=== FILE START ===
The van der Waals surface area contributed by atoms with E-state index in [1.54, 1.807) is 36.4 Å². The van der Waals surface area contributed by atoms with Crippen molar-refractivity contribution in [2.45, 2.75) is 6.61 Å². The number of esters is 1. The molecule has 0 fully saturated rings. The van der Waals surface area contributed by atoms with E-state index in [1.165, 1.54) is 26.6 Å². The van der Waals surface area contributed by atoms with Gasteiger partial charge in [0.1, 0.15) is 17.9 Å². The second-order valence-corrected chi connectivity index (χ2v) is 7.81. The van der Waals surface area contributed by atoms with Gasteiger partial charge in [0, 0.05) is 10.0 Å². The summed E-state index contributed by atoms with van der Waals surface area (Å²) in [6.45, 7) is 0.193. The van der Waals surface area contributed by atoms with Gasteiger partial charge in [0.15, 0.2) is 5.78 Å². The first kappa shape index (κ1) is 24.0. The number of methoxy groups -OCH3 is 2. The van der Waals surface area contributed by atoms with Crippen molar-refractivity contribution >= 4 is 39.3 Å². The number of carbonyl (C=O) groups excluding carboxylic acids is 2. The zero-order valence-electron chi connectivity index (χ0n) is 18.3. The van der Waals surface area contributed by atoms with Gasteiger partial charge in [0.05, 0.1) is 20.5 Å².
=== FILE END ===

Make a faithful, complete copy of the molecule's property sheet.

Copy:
The van der Waals surface area contributed by atoms with E-state index in [1.54, 1.807) is 36.4 Å². The van der Waals surface area contributed by atoms with Crippen molar-refractivity contribution in [2.45, 2.75) is 6.61 Å². The number of esters is 1. The molecule has 0 fully saturated rings. The van der Waals surface area contributed by atoms with E-state index in [1.165, 1.54) is 26.6 Å². The van der Waals surface area contributed by atoms with Gasteiger partial charge in [0.1, 0.15) is 17.9 Å². The second-order valence-corrected chi connectivity index (χ2v) is 7.81. The van der Waals surface area contributed by atoms with Gasteiger partial charge in [0, 0.05) is 10.0 Å². The summed E-state index contributed by atoms with van der Waals surface area (Å²) in [6.45, 7) is 0.193. The van der Waals surface area contributed by atoms with Gasteiger partial charge in [0.15, 0.2) is 5.78 Å². The first kappa shape index (κ1) is 24.0. The number of methoxy groups -OCH3 is 2. The van der Waals surface area contributed by atoms with Crippen molar-refractivity contribution >= 4 is 39.3 Å². The number of carbonyl (C=O) groups excluding carboxylic acids is 2. The zero-order valence-electron chi connectivity index (χ0n) is 18.3. The van der Waals surface area contributed by atoms with Gasteiger partial charge in [0.05, 0.1) is 20.5 Å².